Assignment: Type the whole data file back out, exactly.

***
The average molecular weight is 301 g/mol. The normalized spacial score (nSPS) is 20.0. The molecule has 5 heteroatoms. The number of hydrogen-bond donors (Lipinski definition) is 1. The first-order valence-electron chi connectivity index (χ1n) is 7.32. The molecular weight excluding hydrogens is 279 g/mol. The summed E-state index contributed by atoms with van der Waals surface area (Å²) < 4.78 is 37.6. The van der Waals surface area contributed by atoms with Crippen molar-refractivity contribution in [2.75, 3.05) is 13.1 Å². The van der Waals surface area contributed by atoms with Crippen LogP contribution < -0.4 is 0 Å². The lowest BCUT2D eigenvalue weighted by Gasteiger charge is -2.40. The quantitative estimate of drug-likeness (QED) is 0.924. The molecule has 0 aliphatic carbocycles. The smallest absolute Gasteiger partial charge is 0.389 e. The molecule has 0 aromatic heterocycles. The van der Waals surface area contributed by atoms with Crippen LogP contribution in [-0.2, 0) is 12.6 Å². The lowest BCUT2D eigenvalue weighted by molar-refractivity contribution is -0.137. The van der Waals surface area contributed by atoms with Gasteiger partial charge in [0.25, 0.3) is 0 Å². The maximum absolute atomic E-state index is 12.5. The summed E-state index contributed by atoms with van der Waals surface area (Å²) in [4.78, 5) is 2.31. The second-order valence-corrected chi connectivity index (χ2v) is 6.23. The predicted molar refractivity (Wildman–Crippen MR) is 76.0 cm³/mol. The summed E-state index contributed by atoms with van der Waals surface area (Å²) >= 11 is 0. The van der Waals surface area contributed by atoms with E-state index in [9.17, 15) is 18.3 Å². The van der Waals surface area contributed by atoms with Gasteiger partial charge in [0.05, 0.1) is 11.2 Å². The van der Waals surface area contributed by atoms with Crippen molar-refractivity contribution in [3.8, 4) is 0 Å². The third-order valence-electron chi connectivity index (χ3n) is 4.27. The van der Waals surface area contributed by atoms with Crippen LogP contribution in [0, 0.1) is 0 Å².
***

The average molecular weight is 301 g/mol. The normalized spacial score (nSPS) is 20.0. The molecule has 5 heteroatoms. The number of hydrogen-bond donors (Lipinski definition) is 1. The first-order valence-electron chi connectivity index (χ1n) is 7.32. The molecular weight excluding hydrogens is 279 g/mol. The summed E-state index contributed by atoms with van der Waals surface area (Å²) < 4.78 is 37.6. The van der Waals surface area contributed by atoms with Crippen molar-refractivity contribution in [2.75, 3.05) is 13.1 Å². The van der Waals surface area contributed by atoms with Crippen LogP contribution < -0.4 is 0 Å². The lowest BCUT2D eigenvalue weighted by Gasteiger charge is -2.40. The quantitative estimate of drug-likeness (QED) is 0.924. The molecule has 0 aliphatic carbocycles. The smallest absolute Gasteiger partial charge is 0.389 e. The molecule has 0 aromatic heterocycles. The van der Waals surface area contributed by atoms with Crippen LogP contribution in [-0.2, 0) is 12.6 Å². The lowest BCUT2D eigenvalue weighted by molar-refractivity contribution is -0.137. The van der Waals surface area contributed by atoms with Gasteiger partial charge in [0.25, 0.3) is 0 Å². The maximum absolute atomic E-state index is 12.5. The summed E-state index contributed by atoms with van der Waals surface area (Å²) in [4.78, 5) is 2.31. The second-order valence-corrected chi connectivity index (χ2v) is 6.23. The predicted molar refractivity (Wildman–Crippen MR) is 76.0 cm³/mol. The summed E-state index contributed by atoms with van der Waals surface area (Å²) >= 11 is 0. The van der Waals surface area contributed by atoms with E-state index in [9.17, 15) is 18.3 Å². The van der Waals surface area contributed by atoms with Gasteiger partial charge in [0.05, 0.1) is 11.2 Å². The van der Waals surface area contributed by atoms with Crippen molar-refractivity contribution in [3.8, 4) is 0 Å². The third-order valence-electron chi connectivity index (χ3n) is 4.27. The van der Waals surface area contributed by atoms with Crippen LogP contribution in [0, 0.1) is 0 Å².